Review for Exam 1
Review for Exam 1 BIOL 3510
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This 11 page Study Guide was uploaded by Marin Young on Sunday February 7, 2016. The Study Guide belongs to BIOL 3510 at University of North Texas taught by Dr. Chapman in Spring 2016. Since its upload, it has received 269 views. For similar materials see Cell Biology in Biological Sciences at University of North Texas.
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Date Created: 02/07/16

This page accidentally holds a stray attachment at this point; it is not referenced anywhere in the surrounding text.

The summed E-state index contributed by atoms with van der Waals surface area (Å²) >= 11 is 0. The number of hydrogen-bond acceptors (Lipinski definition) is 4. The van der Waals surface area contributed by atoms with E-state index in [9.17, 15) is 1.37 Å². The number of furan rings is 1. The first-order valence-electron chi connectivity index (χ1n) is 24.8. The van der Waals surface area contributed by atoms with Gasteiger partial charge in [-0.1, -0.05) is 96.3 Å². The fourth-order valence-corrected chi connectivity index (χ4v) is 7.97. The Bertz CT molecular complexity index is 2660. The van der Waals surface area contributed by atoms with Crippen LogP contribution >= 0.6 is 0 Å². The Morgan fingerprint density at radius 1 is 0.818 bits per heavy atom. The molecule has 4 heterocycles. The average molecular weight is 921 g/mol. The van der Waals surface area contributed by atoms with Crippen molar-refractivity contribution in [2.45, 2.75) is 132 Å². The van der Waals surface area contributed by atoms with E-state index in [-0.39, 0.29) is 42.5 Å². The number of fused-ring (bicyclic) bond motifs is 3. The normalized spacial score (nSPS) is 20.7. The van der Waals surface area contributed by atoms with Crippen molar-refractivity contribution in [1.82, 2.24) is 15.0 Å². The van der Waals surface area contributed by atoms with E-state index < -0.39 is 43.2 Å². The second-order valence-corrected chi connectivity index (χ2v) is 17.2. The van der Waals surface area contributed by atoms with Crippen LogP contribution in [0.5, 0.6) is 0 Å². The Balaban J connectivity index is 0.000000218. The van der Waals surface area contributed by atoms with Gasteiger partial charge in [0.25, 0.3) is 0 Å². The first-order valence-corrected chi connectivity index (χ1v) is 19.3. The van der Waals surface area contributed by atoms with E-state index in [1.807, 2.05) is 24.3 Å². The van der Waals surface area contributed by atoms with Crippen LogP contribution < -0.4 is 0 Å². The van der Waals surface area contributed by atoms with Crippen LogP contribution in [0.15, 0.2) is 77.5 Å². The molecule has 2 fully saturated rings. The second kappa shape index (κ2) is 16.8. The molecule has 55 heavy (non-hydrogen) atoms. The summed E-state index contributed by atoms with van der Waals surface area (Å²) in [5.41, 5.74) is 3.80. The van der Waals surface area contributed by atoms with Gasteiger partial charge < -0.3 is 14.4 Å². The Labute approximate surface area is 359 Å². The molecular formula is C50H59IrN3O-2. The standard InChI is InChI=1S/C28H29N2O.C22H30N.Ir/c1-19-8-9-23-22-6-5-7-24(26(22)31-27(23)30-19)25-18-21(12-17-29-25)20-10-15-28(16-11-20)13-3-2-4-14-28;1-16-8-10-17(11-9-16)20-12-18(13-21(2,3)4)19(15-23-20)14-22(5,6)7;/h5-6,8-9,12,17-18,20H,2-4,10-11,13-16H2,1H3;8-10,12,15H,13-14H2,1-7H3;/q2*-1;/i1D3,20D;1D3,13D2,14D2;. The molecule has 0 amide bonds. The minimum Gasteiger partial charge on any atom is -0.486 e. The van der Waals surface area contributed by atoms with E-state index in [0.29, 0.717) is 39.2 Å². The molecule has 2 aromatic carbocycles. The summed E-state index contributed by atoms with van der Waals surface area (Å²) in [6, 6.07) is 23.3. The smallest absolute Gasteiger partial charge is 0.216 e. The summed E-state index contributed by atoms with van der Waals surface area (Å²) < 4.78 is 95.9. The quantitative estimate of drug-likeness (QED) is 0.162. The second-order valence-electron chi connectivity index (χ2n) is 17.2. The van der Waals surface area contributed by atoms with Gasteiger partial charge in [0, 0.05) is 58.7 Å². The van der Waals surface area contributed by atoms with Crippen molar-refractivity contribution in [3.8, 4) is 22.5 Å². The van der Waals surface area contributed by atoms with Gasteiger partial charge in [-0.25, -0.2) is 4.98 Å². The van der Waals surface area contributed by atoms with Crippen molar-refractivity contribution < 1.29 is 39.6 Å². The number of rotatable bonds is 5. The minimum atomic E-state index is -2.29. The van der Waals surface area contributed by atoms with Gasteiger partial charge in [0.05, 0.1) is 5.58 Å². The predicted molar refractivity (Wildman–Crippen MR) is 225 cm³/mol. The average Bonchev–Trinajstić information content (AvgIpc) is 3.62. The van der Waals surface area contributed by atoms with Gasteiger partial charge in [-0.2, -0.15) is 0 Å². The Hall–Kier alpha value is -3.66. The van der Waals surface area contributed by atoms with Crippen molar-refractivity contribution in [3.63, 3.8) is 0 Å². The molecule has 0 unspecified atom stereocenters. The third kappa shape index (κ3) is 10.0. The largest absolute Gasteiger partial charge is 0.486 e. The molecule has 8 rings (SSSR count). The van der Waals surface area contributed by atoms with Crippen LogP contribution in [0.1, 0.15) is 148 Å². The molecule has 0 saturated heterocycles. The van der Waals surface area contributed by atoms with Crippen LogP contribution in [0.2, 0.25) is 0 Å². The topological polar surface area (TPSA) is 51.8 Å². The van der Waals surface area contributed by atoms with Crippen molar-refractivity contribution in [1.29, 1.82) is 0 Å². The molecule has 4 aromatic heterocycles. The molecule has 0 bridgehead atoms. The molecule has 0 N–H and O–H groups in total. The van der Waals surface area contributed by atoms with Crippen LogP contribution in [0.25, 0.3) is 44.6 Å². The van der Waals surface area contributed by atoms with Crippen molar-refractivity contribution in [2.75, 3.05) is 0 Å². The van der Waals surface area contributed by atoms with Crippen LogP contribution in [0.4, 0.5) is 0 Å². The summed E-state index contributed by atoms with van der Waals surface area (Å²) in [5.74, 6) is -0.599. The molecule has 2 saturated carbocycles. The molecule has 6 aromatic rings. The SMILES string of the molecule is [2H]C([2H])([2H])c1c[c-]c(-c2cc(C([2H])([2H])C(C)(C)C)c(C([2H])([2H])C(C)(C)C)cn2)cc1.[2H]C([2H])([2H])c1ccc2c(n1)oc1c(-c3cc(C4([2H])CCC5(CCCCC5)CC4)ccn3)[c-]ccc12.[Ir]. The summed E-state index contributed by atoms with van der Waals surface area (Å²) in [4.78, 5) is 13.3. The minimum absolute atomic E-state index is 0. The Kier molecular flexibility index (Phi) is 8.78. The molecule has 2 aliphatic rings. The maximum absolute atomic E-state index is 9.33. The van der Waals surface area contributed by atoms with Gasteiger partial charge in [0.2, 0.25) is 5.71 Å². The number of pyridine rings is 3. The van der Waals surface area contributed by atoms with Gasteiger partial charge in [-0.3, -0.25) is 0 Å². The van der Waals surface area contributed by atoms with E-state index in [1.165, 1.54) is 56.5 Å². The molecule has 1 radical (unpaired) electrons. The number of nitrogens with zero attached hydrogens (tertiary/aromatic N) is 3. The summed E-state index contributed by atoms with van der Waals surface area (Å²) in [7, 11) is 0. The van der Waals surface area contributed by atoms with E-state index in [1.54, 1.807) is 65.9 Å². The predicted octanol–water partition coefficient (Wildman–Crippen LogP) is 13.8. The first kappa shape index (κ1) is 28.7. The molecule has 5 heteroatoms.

Exam 1 Study Guide | BIOL 3510 Notes by Marin Young □ What technological developmentand subsequent observationsled to the birth of cell biology? • 1665:Robert Hooke saw dead cork cells (plant cell walls) under his early microscopeand coined "cells" to describe little roomslike monks lived in • 1838/1839:Schleiden says plants are made of cells, Schwann says animals are made of cells ○ Schwann cells, which wrap around and insulate long neurons, are named after this Schwann □ What is the cell theory? • idea that all living things comefrom division of existing cells, and cells are "basic unit of life" □ What are the average sizes of cells and organelles and the resolutionlimits of different types of microscopes? • Eukaryoticcells: 10-50 µm • Prokaryoticcells: 1-3 µm Light 0.2 µm •Visible-light microscopy:requires staining and fixing (usually with heat) to see microscopy 200 nm well, or differential interference contrast (like phase-contrast)to see living cells (three types) with optics tricks •Epifluorescent: uses a fluorescent stain to label structures and a UV lamp to cause the dye to emit visible light; best for living cells •Confocal fluorescent: uses a laser beam instead of a UV lamp to illuminate sample, which improvesimage quality by helping focus on a 3-D sample •Remember,the resolution is still 200 nm, but focus depends on sample thickness; you've probably run into this problem in labs where you can't see an entire object in focus at the same time (I'm thinking of diatoms, for anyone who took micro) Scanning 20 nm Specimen coated with a thin layer of heavy metal like gold and blasted at an electron angle with a beam of electrons, which bounce off the metal and onto a detector. microscopy A connected computeruses the electron pattern to determine structure based on angles of "reflection" where electrons bounced. Transmission 2 nm This is a lot more like light microscopywith electrons instead of light: a condenser electron focuses electrons on a thin sample, which can be stained with electron-dense microscopy chemicals like uranium acetate or lead citrate. Some areas absorb moreelectrons than others. The electrons go through electromagneticobjectiveand projector lenses and hit a detector screen to make a digital image. □ Compare and contrast different types of light microscopyand electron microscopy. • See chart above! □ What do images produced by the different types of microscopylook like? (Check out the relevant figures in your book). Visible-light microscopyusing stains From <https://upload.wikimedia.org/wikipedia/commons/1/ 15/Cilia_light_micrograph.jpg> Differential-interferencecontrast From <https://commons.wikimedia.org/wiki/File:S_cerevisia e_under_DIC_microscopy.jpg> Epifluorescence From <https://commons.wikimedia.org/wiki/File:Dyeing_the _reactive_astrocytes_by_using_anti-GFAP_antibodies_ 2.jpg> Confocal fluorescence From http://www.pha.jhu.edu/ ~ghzheng/old/webct/note1_1.files/09_ 019.jpg Scanning electron microscopy (Public domain, accessed via https://en.wikipedia.org/wiki/Scanning_elec tron_microscope#/media/File:Misc_pollen.jp g) Lookslike a photograph of a 3-dimensional metal replica Transmission electron microscopy From https://upload.wikimedia.org/wikipedia/com mons/c/c1/Myelinated_neuron.jpg Lookslike a light micrograph in incredibly high resolution □ What are the differences and similarities between prokaryoticand eukaryoticcells? • Similarities: reproduction, expression of DNA via transcription and translation, phospholipid bilayer cell membrane • Differences: presence or absence of membrane-bound organelles and nucleus, presence or absence of introns, number of origins of replication □ What are the subcellular organelles/componentsand their general functions in cells? What cellular components are unique to plants? • I recommendhttp://facstaff.cbu.edu/~seisen/EukaryoticCellStructure.htm if you need a refresher on this □ Be familiar with the general structure of amino acids, peptide bonds and polypeptide chains (or proteins). • Amino acids: Peptide bond: Amino acids in a peptide are called amino acid residues □ While I don’t expect you to memorizethe amino acid side chains, I do expect you to be able to tell if they are nonpolar, acidic etc if the structure is provide as well as their abbreviations Basic/Positive Lysine Lys Arginine Arg Histidine His Note that all abbreviations are just the first three letters except asparagine, Acidic/Negative Aspartate Asp glutamine, and tryptophan! Glutamate Glu Uncharged and Polar Asparagine Asn Glutamine Gln Tyrosine Tyr Serine Ser Threonine Thr Nonpolar Proline Pro Glycine Gly Alanine Ala Valine Val Leucine Leu Leucine Leu Isoleucine Iso Phenylalanine Phe Tryptophan Trp Cysteine Cys Methionine Met □ What are the four levels of structural organization of protein and what characterizes each level? Protein structure •Primary structure: order of amino acids (Asp- Lys-Gly-Tyr…) ○Determinedby covalentbonds in backbone •Secondary structure: alpha helices and beta pleated sheets ○Determinedby hydrogen bonds in backbone ○An alpha helix has R-groups facing out and 3.6 residues per turn--the carboxyl group on residue 1 accepts a hydrogen bond from the amino group on residue 5 (NCC-NCC-NCC-NCC-NCC) ○Beta sheets are accordion-folded and can be parallel (NCC-NCC-NCC backbone runs the same direction) or antiparallel •Tertiarystructure: folding into actual shapes ○Determinedby noncovalentinteractions (hydrogen bonds, hydrophobic interactions, ionic bonds) plus covalent disulfide bonds between R groups ○Domains are sections of a protein that can fold independently (even without the other sections of the same protein) Gene regions for domains can be spliced together to create new proteins, in the lab or in cells (translocationmutations) •Quaternary structure:interaction of multiple polypeptide subunits ○Some proteins are a single polypeptide chain and don't really have 4 structure ○Proteins can be called homo___mersor hetero___mers The blank is the number (di, tri, tetra) Homo = identical subunits, hetero = different subunits ○Rubisco (a plant protein, most abundant protein on Earth) has 8 large subunits (encoded in nuclear genome)and 8 small subunits (encoded in chloroplast genome) genome) □ What are covalent bonds (both polar and nonpolar)? • Strong bonds involving sharing electrons • In nonpolar bonds, electrons are shared fairly • In polar bonds, electrons are shared unfairly/unequally ○ Some moleculeswith polar bonds are polar molecules □ CH C3 is polar because the side with the Cl has a partial negative charge and the side away from it has a partial positive charge □ CCl 4s nonpolar because the polar bonds all cancel each other out: the outer chlorines have partial negative charges and the inner carbon has a partial positive charge, but there's no partially positive or negative "side" □ What are 4 types of non-covalentbonds/forces relevant to cells? Be able to describe them. • Van der Waals interactions: all atoms are slightly attracted to each other by "induced dipoles" (polarity wobble) ○ This is most important in nonpolar amino acid residues • Hydrophobic interactions: very nonpolar particles stick together to minimize exposure to water (this is why oil and water don't mix • Hydrogen bonds: occur between an oxygen or nitrogen with a lone pair, and a hydrogen on an oxygen or nitrogen--hydrogens on carbon atoms do NOT make hydrogen bonds • Ionic or electrostaticattractions:opposites attract! Positiveand negative charges are attracted to each other □ How do proteins fold? • Domains are independently folding sections that are small enough for noncovalentinteractions to pull the amino acid residues into place • Domains then fit into each other □ What are α helices and β sheets? How are they formed? • Types of secondarystructure formed by hydrogen bonds within the NCC backbone of a polypeptide □ What is a protein domain? What are chaperones? • Domain:independently folding section • Chaperone: protein that helps facilitate correct folding □ What are binding sites, ligands, substrates, active sites, catalysts,enzymes, and allosteric proteins? • Binding site: a region of a protein with a structure adapted for binding to another molecule • Ligand: a moleculesuch as a hormone that binds to a receptor or other protein • Substrate: a molecule that undergoes an enzyme-catalyzedreaction • Active site: a site where a protein's activity takes place (usually also a binding site) • Catalyst: any substance that increases a reaction rate by lowering activation energy without being changed or altering the free energy change of the reaction • Enzymes: biological catalysts, usually proteins but sometimesRNA molecules ○ Can catalyze reactions by: □ holding substrates near each other, □ bending bond angles to help break a bond ("stabilize the transition state"--help form the very middle of a reaction step where one bond is half broken and another is half formed),or □ temporarilyholding "extra" protons or electrons to stabilize an intermediate • Allosteric protein: a protein whose activity is regulated by moleculesbinding at a site besides the active site (like an inhibitor deactivating a protein by binding to a special regulatory binding site) □ How does feedback regulation work? • A product of a reaction or set of reactions inhibits the same reaction(s), usually by allosterically inhibiting an enzyme that catalyzes an earlier step □ What are four ways protein activitiesare modulated in a cell? • Feedback inhibition, phosphorylation/dephosphorylation,degrading ubiquitin-tagged proteins, allosteric regulation, and possibly also controlling the amount of transcription/translationthat occurs □ What do conformationalchanges have to do with protein activity? • Changing the shape of a protein can expose a previously buried active site, movean important catalytic amino acid residue into a useful place, or even get the protein out of its own way--structure determines amino acid residue into a useful place, or even get the protein out of its own way--structure determines function, so changing structure changes function and can turn a protein from on to off □ What are kinases, phosphatases, and GTPases (GTP binding proteins)? How does these regulate protein activity? • Kinases are enzymes that phosphorylate (stick a phosphate group onto) other proteins/enzymes ○ This often activates the target enzyme,but some enzymes are deactivated by phosphorylation • Phosphatases are enzymes that dephosphorylate (take a phosphate group off of) a target protein ○ This is the opposite of what a kinase does--likewise,it deactivates most target proteins but activates some ○ This also usually releases some energy • GTPases bind GTP and then hydrolyze it to produce GDP and P (phoiphate) ○ GTPases, which include the G proteins that work with G-protein-coupledreceptors, often have other functions, and they're active when bound to GTP □ This means they deactivatethemselvesby hydrolyzing GTP • All of these are means of "switching" proteins between on and off, or between one activityand another □ What are antibodies? How are these produced? • Antibodies are small proteins that bind to foreign moleculescalled antigens ○ They're produced in the body by intron splicing and recombinationof domains that have different shapes ○ They're produced in the lab by regularly injecting an animal with the antigen so its immune system produces antibodies against it, and then harvesting the antibodies by drawing blood □ Be familiar with the general structure of nucleotides, phosphodiester bonds, and nucleic acids. • Two thymine nucleotides are shown, with a phosphodiester bond circled in red • Cytosine and guanine form three hydrogen bonds; adenine and thymine form two ○ Mnemonicfor base pairing: AT&T and Cingular, the cell phone companies ○ Adenine and guanine are purines, which means their structures are bicyclic ("PUGA-2") ○ Cytosine and thymine are pyrimidines ○ One purine and one pyrimidine always base-pair to keep width consistent • A DNA double helix has two antiparallel strands in a right-handed spiral with 10 bp per turn ○ Antiparallel: one goes 5' to 3' (has a phosphate at one end and a sugar at the other) and one goes 3' to 5' (sugar at one end, phosphate at other) ○ Minor and major groovesalternate because of the offset between the two strands Proteins to bind to DNA based on this pattern/shape □ Compare and contrast: Purines vs pyrimidines, ribose vs deoxyribose,RNA vs DNA, heterochromatinvs euchromatin. • A purine has two rings and is wider; a pyrimidine has one ring and is narrower • Ribose has an -OH group on the 2' carbon; deoxyribosehas a hydrogen there instead • Heterochromatinis condensed and hard to express; euchromatin is more open and easier to express □ How are these terms related to each other in the context of double stranded DNA?-- hydrogen bonds, complementarybase pairing, anti-parallel, and polarity. How are complementarysequences “written” with complementarybase pairing, anti-parallel, and polarity. How are complementarysequences “written” with respect to polarity (DNA and RNA)? • Hydrogen bonds between bases are responsible for complementarybase pairing • The polarity of DNA means there's a 5' end (the end with the phosphate group, which is attached to the 5' carbon) and a 3' end (the end with the sugar, which has an -OH group on the 3' carbon • Antiparallel means the strands go in opposite directions (moreon this above) □ What are genomes, karyotypes,chromosomes,homologouschromosome,chromatin, and epigenetic inheritance? • Genome: the set of all genetic material in an organism • Karyotype: an image of all the mitoticchromosomesin an organism's genome, dyed different colors with fluorescent molecules • Chromosome:a completeDNA molecule folded into a condensed structure • Homologouschromosomes:a pair of chromosomescontaining the same sequence of genes, with varying alleles because one chromosomecomesfrom each parent (meaning, they're not exactly identical) • Chromatin: the combinationof DNA and proteins (mostlyhistones) that resides in the nucleus of the cell • Epigenetic inheritance: passing down epigenetic ("above the genome") modificationslike methylationor acetylationof certain histones ○ This allows inheritance of gene expression patterns, not just the genes themselves ○ Very important in cell division, since epigenetic modificationsare crucial to determining what genes are expressed in a cell type □ What three general sequence elementsare needed for chromosomereplication and segregation? • Telomere,replication origin, and centromere □ What are the various levels of chromatin organization and what proteins and interactions lead to their formation? • DNA wraps around specialized proteins called histones ○ A histone complex is an octamer with two each of H2A, H2B, H3, and H4 ○ A 147-bp length of DNA wraps twice around each histone complex,with a 50-ish-bp segment of linker DNA between histone complexes ○ Nucleosome= one histone complexplus its wrapped and linker DNA ○ If this "beads on a string" chromatin (DNA + histones) was exposed to a nuclease, the linker segments would be destroyed and yield nucleosomecore particles (histone complexeswith wrapped DNA) ○ Histone proteins contain many Arg and Lys residues (+ charges attract DNA) and are highly conserved among species H3 subunits' tails are most used for regulation • Nucleosomesare packed into 30 nm fibers ○ Histone H1 (NOT part of the octamer)binds between wrapped and linker DNA to hold nucleosomesclose together ○ Histone tails can also interact • 30 nm fibers form 300 nm loops • 300 nm loops are squished and folded together to form a mitotic (condensed) chromosome □ How do DNA binding proteins access nucleosome-wrappedDNA? • The chromatin remodeling complex slides DNA over the histone complex to expose a different segment □ What is the relationship between the amount of DNA condensation and the level of transcription? • More condensation (tighter packing) correlates with less transcription □ What are the main structural componentsof the nucleus? • Nuclear envelope: two concentric lipid bilayers (like two cell membranes,one lining the other) • Nuclear lamina: mesh of intermediate filaments (a type of cytoskeletalfilament) that supports shape of nucleus • Nuclear pores: channels through the nuclear envelope,made of proteins that selectivelyallow certain moleculesto enter or exit ○ Controls when mRNA can leave (only when capped, tailed, and spliced) • Nucleolus: an important biochemical neighborhood in the nucleus where ribosomesare manufactured • Nucleolus: an important biochemical neighborhood in the nucleus where ribosomesare manufactured ○ Ribosomalgenes are transcribed to RNA Some is considered rRNA and will becomepart of the ribosome; some is mRNA and will be transcribed ○ The mRNA exits the nucleus and gets transcribed in the cytoplasm, and then the proteins synthesized re-enter the nucleus ○ The ribosomal proteins and rRNAs are assembled in the nucleolus □ What is a biochemical “neighborhood”? • An area within the nucleus with characteristics that facilitate different biochemical activities, like an area with lots of RNA polymerasethat's good for transcription or an area with lots of spliceosomesfor mRNA processing □ What are characteristics unique to RNA? • Uracil instead of thymine • Ribose instead of deoxyribose • Usually single-stranded and can take on many, many different structures • Sometimeshas catalytic activity (ribozymes) • Sometimescapable of unconventional base-pairing, like two hydrogen bonds forming between an adenine and a cytosine--it's not perfect, but it's better than nothing ○ Stabilizes a structure just enough to still be dynamic ○ Can also allow different widths of base pairs: an adenine-guanine pair would be wider than a usual bp, and a cytosine-thyminepair would be narrower □ What do polymerasesdo? Remember5’ to 3’. • Synthesize a polymer of DNA or RNA in the 5' to 3' direction • This means they read the template strand from 3' to 5' □ What are the main steps in prokaryotictranscription? What is the role of the promoter(-10 and -35 sequences), sigma factor, RNA polymerase,and terminationsequence? • Initiation, elongation, and termination • There are two short promoterregions, one about 10 bp before the origin and one about 35 bp before the origin • The sigma factor binds to both these promoterregions and helps RNA polymerasebind to the DNA • The termination sequence causes RNA polymeraseto stop transcribing and leave the DNA ○ This can happen with or without proteins, but this wasn't covered in class □ What are the main steps in eukaryotic transcription? What are the roles of the promoter(TATA box), general transcription factors (especially TFIID and TFIIH), RNA pol II, and the C-terminal domain of RNA pol II? • Still initiation, elongation, and termination, but a bit more complex • The promoter/TATAbox binds transcription factors ○ TFIID binds to the TATA box • TFIIH phosphorylatesthe C-terminal domain/cytoplasmictail domain of RNA pol II, which activates it □ How are eukaryotictranscripts processed prior to exiting the nucleus? • Introns are spliced out • A methylatedGTP cap is attached to the 5' end, via a triphosphate bridge • The 3' end is polyadenylated (a long tail of 150-250adenosine nucleotides is added) □ What is the role and compositionof the spliceosome? • Made of catalytic RNAs and proteins • Pulls out introns in a lariat (lasso) shape and splices/joinsexons together □ What is the advantage of alternative splicing? • Multiple different polypeptides can be synthesized to express a single gene, depending on the combination and order of exons spliced into the final mRNA □ How is eukaryotic transcription regulated? • Enhancer regions (located upstream/beforethe TATA box and gene to transcribe) bind activator proteins, which help the mediator protein set up the RNA polymerasecomplex ○ Activator proteins bind specifically to the DNA sequence of their enhancer regions • Repressor proteins can get in the way of RNA polymeraseassembly and transcription Repressor proteins bind to the silencer region ○ Repressor proteins bind to the silencer region ○ Note that neither enhancers nor repressors bind to the promoter region; transcription factors and RNA polymerasedo • Transcription is regulated by a complex "team,"with various specialized roles that help in different ways (and somethat instead slow progress, just like teams in real life) ○ Transcription factors, histone modifiers, and the chromatin remodeling complex can all bind to DNA sequences or to the mediator ○ Regulation with many variables or inputs is called combinatorial control and allows fine-tuning the rate of transcription • Some regulatory proteins allow the expression of genes that make other regulatory proteins that allow the expression of genes that do all kinds of other stuff and make more regulatory proteins that…and so forth ○ These are sometimescalled linchpin/keystonetranscription factors ○ In Drosophila (fruit flies), the protein ey is normally expressed in the eye region but can make a replica eye on the fly's leg if expressed in the leg ○ MyoD causes a chicken fibroblast to become a muscle cell line, which is useful for growing flavorless chicken meat in the lab □ What are codons, the genetic code, redundancy, and reading frames? • Codon: group of three consecutive nucleotides in mRNA • Genetic code: each codon corresponds to a specific amino acid • Redundancy: someamino acids are represented by multiple codons ○ But not the other way around--amino acids are a function of codons, if you like math • Reading frames:where each group of three nucleotides starts (123 456 789 vs 234 567 890; like the placement of bar lines to divide measures of music, if you like) □ What are the important structural features of a tRNA? How is it charged? How is the charging checked? • The anticodon loop is complementaryto the mRNA codon • The 3' end carries an amino acid corresponding to the codon complementaryto the tRNA's anticodon • There are two other loops to make an overall clover-shaped or t-shaped structure • A tRNA is "charged" with an amino acid by an aminoacyl-tRNAsynthetase • Charging is checked two ways: the amino acid should fit in the synthesis site and not fit in the editing site of the aminoacyl-tRNA synthetase □ What are ribosomesmade of? What are the roles of the large and small subunit? What are the E, P, and A sites? • Many proteins and several catalytic rRNA molecules • Large subunit catalyzes peptide bond formation • Small subunit binds mRNA • A (aminoacyl-tRNA-binding) site is where a tRNA enters and brings an amino acid into position to bond with the one before it (on the tRNA in the P site) • P (peptidyl-tRNA-binding) site is where the amino acid leaves the tRNA so that the next amino acid can form a peptide bond to its carboxyl group • E (exit) site is where the tRNA leaves without its amino acid • I highly recommendwatching an animation of this process □ What are the steps in translation including initiation, elongation, and termination? What are the roles of the initiator tRNA, MET-tRNA, release factors, and GTP hydrolysis in translation? • Initiation: the initiator tRNA is a methionyl-tRNA;it and some initiation factors bind to the small subunit ○ Then mRNA binds ○ Then the small subunit carries MET-tRNA down the mRNA until they find a start codon (complementaryto the MET-tRNA's anticodon) ○ And THEN the large subunit can bind, with the MET-tRNA ending up in the P site • Elongation: an aminoacyl-tRNAenters the A site ○ Its anticodon is complementaryto the codon facing the A site ○ At about the same time, the newest amino acid forms a peptide bond to the previous amino acid, and the large subunit translocates (movesa bit towards the 3' end of the mRNA) Forming a peptide bond to the previous amino acid requires that previous amino acid to break its bond to its tRNA, which ends up in the E site when the large subunit moves its bond to its tRNA, which ends up in the E site when the large subunit moves The amino acid just added is still attached to its tRNA, which is now in the P site The A site is briefly empty until another aminoacyl-tRNAcomes in ○ The small subunit translocatesas the tRNA in the E site leaves ○ GTP hydrolysis provides the energy for these bonds to form and translocationsto occur Elongation factors like EF-Tu help with this • Termination:a release factor, which acts a lot like an aminoacyl-tRNA,enters the A site and binds to the stop codon ○ When the large subunit translocatesand the last amino acid leaves its tRNA, the release factor ends up in the P site, which causes the ribosome to disassemble and release the new polypeptide □ What do proteasomes,ubiquitin, and proteaseshave to do with protein degradation? • Proteasome:protein complexwith two cylindrical caps providing channels to a protease core • Ubiquitin: attaches to target proteins, recognized by proteasomecaps, causes target proteins to enter proteasome • Protease: responsible for protein degradation by hydrolyzing peptide bonds in the proteins that enter the proteasome'score □ X-ray crystallography? • Make a pure, solid crystal of a protein and shoot X-rays through it • The diffraction pattern can be mathematicallyanalyzed to find atomic structures • This is how Rosalind Franklin (NOT Watson and Crick) figured out that DNA was a double helix □ Nuclear magnetic resonance spectroscopy? • Applying a strong magnetic field to a protein sample causes measurable atomic vibrations in patterns depending on how close hydrogen atoms are to each other • This only works for fairly small proteins--it's the same NMR used in organic chem, and it gets really complicatedreally fast □ Use of antibodies in immunoprecipitationand as moleculartags? • Antibodies for a specific protein will selectivelybind to that protein • This can cause it to precipitate (like agglutination in blood typing), which isolates the protein • If the antibodies are covalentlybound to radioactivelabels or fluorescent dye molecules, they work as molecular tags to visualize protein locations □ Restriction nuclease digestion? • I'm not sure we talked about this in class, but it's a methodof slicing up DNA in a way that leaves "sticky ends" that can anneal to each other • Combining various DNA moleculeswith the same sticky ends can create a big recombinant DNA molecule □ Electrophoresis? • DNA goes in wells at the negative end of the gel and is electrostaticallyattracted to the positive end of the gel • Smaller moleculesmovefaster, so in a period of time, the DNA moleculeswill be spread out over the gel according to their size • Combining this with restriction nuclease digestion allows restrictionfragment length polymorphism, or DNA fingerprinting □ Hybridization and northern and southern blotting? • I'll update this study guide if these topics are covered in class on Tuesday the 9th, but otherwise, I don't believe they'll be tested □ Genomeediting by nucleases? • CRISPR: Clustered Regularly Interspaced Short Palindromic Repeats ○ Basically, this is a thing bacteria have to "train" their nucleases to target virus sequences for chopping up, and molecular biologists figured out how to use this to target specific sequences for opening in a way that lets them insert more DNA • The explanation in the lecture notes is…fun. Rather than try to recap that, I highly recommendthis article: http://gizmodo.com/everything-you-need-to-know-about-crispr-the-new-tool-1702114381 • The video embedded is also nice--here's a direct link to start at the beginning: https://www.youtube.com/watch?v=2pp17E4E-O8 Fair warning: this starts with an overviewof basic DNA structure, so you may want to skip forward a ○ Fair warning: this starts with an overviewof basic DNA structure, so you may want to skip forward a bit (or enjoy the confidence boost from knowing what they're talking about) □ That's all for now! • Congratulations on making it through Dr. Chapman's giant test review!I hope reading this for you is as helpful as making it was for me. Happy studying, and good luck!